Harper said no schools or hospitals are being built through the help of the international community to help Jordan mitigate the impact of the crisis, stressing that the world should help the Kingdom if it expects Jordan "to keep its doors open".

UN High Commissioner for Refugees Antonio Guterres said "it is absolutely essential that the international community mobilises massively" to support Syria's neighbouring countries "to make sure that they are able to cope with the challenge and to preserve the stability of the region".

"I hope that those that have the most important responsibility in world affairs will be able to understand that forgetting Syria will be a total disaster," Guterres told Reuters while visiting Washington to discuss Syria's refugee crisis this week.

Almost 80 per cent of the Syrian refugees in Jordan live among host communities and not in camps, according to official figures, while around 107,000 refugees are in the Zaatari Refugee Camp in Mafraq Governorate, some 80km northeast of Amman.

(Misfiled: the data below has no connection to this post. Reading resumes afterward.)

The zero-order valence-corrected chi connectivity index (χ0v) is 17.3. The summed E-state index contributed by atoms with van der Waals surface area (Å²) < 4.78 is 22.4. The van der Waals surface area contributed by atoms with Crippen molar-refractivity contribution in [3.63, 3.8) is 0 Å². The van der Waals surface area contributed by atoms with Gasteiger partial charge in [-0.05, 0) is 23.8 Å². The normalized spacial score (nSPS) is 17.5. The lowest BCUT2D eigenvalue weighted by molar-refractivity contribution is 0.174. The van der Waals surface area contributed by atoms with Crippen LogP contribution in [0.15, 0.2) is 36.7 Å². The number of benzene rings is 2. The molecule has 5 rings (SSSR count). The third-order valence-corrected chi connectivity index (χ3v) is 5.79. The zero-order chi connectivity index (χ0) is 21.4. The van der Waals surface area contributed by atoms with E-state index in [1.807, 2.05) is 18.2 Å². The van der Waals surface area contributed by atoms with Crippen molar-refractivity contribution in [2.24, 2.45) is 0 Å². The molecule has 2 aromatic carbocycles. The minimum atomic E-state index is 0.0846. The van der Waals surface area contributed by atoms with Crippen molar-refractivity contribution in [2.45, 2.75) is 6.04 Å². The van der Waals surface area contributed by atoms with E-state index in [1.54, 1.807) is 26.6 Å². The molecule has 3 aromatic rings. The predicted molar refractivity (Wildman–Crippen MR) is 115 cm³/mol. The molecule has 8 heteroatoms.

The government recently announced that another camp will be officially opened in Azraq, east of Amman, by the end of April this year.

 

Child refugees

 

As the crisis continues, the future of a whole generation of Syrian children is at stake; therefore, UNICEF is working on scaling up the delivery of safe education, protection from exploitation, abuse and violence and psychological care for affected children, according to UNICEF Deputy Representative to Jordan Michele Servadei.

“More and more emphasis is now placed on response in host communities where 80 per cent of the refugees live and where children are the most exposed to violence and neglect,” Servadei told The Jordan Times in an e-mail interview on Wednesday.

“In 2014, the forecasted number of Syrian beneficiaries is expected to reach 800,000,” Servadei said, adding that UNICEF has appealed for $170.5 million to ensure that services are sustained in camps and expanded in host communities.

According to UNICEF figures, 53 per cent of the Syrian refugees registered in Jordan are children, while UNHCR figures indicate that 10,370 Syrian babies were born in Jordan in 2013 alone.